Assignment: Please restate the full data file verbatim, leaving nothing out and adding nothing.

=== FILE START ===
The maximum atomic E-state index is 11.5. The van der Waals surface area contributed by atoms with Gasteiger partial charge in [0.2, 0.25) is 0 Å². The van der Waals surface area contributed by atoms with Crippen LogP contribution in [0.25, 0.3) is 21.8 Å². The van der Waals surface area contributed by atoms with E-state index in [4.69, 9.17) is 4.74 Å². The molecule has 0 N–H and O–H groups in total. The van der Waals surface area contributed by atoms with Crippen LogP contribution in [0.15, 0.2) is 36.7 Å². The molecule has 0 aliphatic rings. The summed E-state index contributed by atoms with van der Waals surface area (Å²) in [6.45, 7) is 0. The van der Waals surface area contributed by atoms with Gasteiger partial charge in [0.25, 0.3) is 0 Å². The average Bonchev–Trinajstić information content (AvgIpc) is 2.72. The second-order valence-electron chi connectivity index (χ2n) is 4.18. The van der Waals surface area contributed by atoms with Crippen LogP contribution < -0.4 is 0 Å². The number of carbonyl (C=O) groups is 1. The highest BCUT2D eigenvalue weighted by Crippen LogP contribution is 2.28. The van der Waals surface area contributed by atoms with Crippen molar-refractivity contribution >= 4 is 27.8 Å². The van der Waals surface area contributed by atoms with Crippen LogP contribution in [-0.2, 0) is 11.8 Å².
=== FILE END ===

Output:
The maximum atomic E-state index is 11.5. The van der Waals surface area contributed by atoms with Gasteiger partial charge in [0.2, 0.25) is 0 Å². The van der Waals surface area contributed by atoms with Crippen LogP contribution in [0.25, 0.3) is 21.8 Å². The van der Waals surface area contributed by atoms with E-state index in [4.69, 9.17) is 4.74 Å². The molecule has 0 N–H and O–H groups in total. The van der Waals surface area contributed by atoms with Crippen LogP contribution in [0.15, 0.2) is 36.7 Å². The molecule has 0 aliphatic rings. The summed E-state index contributed by atoms with van der Waals surface area (Å²) in [6.45, 7) is 0. The van der Waals surface area contributed by atoms with Gasteiger partial charge in [0.25, 0.3) is 0 Å². The average Bonchev–Trinajstić information content (AvgIpc) is 2.72. The second-order valence-electron chi connectivity index (χ2n) is 4.18. The van der Waals surface area contributed by atoms with Crippen LogP contribution < -0.4 is 0 Å². The number of carbonyl (C=O) groups is 1. The highest BCUT2D eigenvalue weighted by Crippen LogP contribution is 2.28. The van der Waals surface area contributed by atoms with Crippen molar-refractivity contribution >= 4 is 27.8 Å². The van der Waals surface area contributed by atoms with Crippen LogP contribution in [-0.2, 0) is 11.8 Å².